While April and May are the better known months for fish reproduction in North Dakota, October brings the chinook salmon spawn, and the Missouri River System wouldn’t have a salmon fishery if it wasn’t for Game and Fish Department efforts that take place this month.
The salmon that live in Lake Sakakawea move into the shallows to spawn, but since there aren’t any streams in which they can spawn naturally, they cruise along the shoreline in the back of the bays, and Game and Fish biologists collect them with electro-fishing gear. Once the salmon are caught, they are hauled to the Garrison Dam National Fish Hatchery where, in partnership with hatchery personnel, their eggs are taken, fertilized, hatched and raised over winter.
This year the goal is about 1.4 million salmon eggs, which will wind up producing roughly 400,000 salmon fingerlings or smolts for release in Sakakawea in spring 2018 -- about the same number as were released in Sakakawea in 2017. South Dakota and Montana are also in line to get surplus salmon eggs from North Dakota this year.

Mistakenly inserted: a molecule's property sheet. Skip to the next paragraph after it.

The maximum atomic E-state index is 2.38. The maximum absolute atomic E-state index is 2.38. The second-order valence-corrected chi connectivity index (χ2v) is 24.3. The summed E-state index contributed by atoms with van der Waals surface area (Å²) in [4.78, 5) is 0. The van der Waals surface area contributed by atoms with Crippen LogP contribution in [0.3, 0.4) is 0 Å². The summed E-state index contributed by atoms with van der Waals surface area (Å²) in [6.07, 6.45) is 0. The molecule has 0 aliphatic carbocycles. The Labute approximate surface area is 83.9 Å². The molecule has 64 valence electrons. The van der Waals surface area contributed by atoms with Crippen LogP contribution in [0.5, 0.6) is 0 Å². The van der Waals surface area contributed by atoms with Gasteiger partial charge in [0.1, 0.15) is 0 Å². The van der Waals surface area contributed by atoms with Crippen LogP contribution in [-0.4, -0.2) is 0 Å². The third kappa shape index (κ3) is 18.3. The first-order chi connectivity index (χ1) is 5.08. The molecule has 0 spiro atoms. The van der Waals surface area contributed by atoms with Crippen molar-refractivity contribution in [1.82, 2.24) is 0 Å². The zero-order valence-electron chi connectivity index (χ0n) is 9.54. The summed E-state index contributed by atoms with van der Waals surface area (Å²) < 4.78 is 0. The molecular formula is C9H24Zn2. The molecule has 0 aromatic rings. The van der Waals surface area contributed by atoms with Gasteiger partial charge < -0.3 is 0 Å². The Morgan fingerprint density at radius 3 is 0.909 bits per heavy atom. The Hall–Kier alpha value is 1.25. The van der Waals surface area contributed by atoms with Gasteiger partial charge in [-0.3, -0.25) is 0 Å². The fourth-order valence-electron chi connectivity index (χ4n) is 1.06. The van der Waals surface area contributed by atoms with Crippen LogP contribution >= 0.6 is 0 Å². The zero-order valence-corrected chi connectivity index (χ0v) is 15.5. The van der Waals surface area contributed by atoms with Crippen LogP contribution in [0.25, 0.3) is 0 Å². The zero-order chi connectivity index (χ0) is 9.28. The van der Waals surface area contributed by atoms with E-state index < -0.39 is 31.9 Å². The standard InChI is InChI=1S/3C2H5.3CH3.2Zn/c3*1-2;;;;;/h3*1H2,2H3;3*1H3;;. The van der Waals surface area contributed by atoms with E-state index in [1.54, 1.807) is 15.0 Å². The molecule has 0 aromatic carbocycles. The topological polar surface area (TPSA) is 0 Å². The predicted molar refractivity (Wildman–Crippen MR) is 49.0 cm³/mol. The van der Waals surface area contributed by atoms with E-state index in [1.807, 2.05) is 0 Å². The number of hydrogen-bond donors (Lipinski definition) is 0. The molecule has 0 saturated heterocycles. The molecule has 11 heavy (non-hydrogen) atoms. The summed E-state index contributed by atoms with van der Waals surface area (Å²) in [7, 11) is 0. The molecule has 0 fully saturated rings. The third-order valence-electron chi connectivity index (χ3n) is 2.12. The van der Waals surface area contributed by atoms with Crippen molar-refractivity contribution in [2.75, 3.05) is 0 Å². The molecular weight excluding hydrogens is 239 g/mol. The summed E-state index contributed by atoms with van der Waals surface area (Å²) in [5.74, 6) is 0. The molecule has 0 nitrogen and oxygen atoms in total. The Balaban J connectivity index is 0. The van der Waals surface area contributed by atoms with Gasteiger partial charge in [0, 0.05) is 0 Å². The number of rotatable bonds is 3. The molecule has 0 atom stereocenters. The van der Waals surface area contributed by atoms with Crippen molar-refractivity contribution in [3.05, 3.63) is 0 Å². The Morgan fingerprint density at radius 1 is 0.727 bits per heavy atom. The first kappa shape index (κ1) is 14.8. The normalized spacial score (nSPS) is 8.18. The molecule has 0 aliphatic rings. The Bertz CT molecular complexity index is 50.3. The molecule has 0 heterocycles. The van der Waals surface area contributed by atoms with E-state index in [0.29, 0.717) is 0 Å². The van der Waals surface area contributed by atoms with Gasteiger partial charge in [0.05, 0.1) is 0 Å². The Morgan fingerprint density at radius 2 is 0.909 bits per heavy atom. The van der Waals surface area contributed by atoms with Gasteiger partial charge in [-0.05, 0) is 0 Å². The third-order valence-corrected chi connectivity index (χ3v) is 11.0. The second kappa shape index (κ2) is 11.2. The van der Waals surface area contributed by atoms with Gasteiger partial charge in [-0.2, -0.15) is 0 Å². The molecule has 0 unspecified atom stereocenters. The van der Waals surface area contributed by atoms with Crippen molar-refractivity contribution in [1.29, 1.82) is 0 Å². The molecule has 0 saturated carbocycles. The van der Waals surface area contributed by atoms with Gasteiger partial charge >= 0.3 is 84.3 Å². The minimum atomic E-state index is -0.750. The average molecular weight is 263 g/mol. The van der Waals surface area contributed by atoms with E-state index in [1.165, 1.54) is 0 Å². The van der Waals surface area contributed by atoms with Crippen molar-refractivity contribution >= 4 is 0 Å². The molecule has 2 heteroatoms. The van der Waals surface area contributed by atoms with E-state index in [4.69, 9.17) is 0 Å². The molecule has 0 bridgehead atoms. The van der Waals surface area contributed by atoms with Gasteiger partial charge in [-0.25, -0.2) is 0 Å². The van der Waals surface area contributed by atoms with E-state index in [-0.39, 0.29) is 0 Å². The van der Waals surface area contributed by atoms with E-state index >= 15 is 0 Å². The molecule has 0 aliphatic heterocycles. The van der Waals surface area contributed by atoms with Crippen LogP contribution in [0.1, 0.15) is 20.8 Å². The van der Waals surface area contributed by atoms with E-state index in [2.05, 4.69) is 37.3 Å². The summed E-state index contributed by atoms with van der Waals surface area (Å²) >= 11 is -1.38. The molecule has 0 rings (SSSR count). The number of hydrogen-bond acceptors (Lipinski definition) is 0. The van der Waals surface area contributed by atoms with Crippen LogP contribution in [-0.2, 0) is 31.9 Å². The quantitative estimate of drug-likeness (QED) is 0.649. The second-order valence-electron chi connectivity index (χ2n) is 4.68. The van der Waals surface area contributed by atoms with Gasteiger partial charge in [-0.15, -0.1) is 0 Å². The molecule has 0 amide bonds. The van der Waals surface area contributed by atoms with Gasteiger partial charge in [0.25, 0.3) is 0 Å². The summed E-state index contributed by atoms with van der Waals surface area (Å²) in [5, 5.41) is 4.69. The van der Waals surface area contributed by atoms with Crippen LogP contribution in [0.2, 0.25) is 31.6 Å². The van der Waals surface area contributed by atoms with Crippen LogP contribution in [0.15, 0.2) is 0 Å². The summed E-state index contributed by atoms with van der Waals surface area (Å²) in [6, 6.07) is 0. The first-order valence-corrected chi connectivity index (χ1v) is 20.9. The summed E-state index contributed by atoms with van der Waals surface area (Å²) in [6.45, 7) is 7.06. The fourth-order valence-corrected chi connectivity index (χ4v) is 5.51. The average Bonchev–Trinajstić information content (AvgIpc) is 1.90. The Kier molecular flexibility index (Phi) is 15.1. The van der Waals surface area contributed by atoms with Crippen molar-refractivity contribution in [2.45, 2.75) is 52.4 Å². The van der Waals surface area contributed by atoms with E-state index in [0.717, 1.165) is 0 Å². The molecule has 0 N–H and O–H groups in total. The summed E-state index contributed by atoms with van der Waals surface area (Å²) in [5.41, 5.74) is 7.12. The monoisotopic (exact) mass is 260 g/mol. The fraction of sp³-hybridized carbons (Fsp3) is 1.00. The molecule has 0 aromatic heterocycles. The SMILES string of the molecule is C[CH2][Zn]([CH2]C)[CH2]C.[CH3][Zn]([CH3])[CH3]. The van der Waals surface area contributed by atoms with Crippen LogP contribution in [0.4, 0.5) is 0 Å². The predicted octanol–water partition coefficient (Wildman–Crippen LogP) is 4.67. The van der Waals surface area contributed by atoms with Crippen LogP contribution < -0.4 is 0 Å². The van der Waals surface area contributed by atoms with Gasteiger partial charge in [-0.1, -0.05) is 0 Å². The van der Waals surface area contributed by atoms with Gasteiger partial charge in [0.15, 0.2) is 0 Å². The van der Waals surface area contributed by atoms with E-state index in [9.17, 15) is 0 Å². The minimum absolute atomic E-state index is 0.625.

When Sakakawea has a lot of water and has a good smelt population like it does now, salmon can grow to 3- to 5-pounds range a full year later after they are stocked, and in two years they can reach 8- to 10-pounds.
When salmon get to that size, anglers really start to take interest. Which is pretty much what fisheries managers had in mind when they first stocked chinook salmon in Lake Sakakawea for the first time more than 40 years ago.
*The North Dakota Game and Fish photo galleries contain photos taken by Department staff and private photographers. Photos that were taken by a staff photographer may be used for personal, private purposes. Photos taken by private photographers may not be used in any way without the permission of the photographer. No photos may be used for commercial purposes. We ask that you please give credit to the photographer and/or the Department when using these photos (ex. Credit: Jane Doe/NDGF).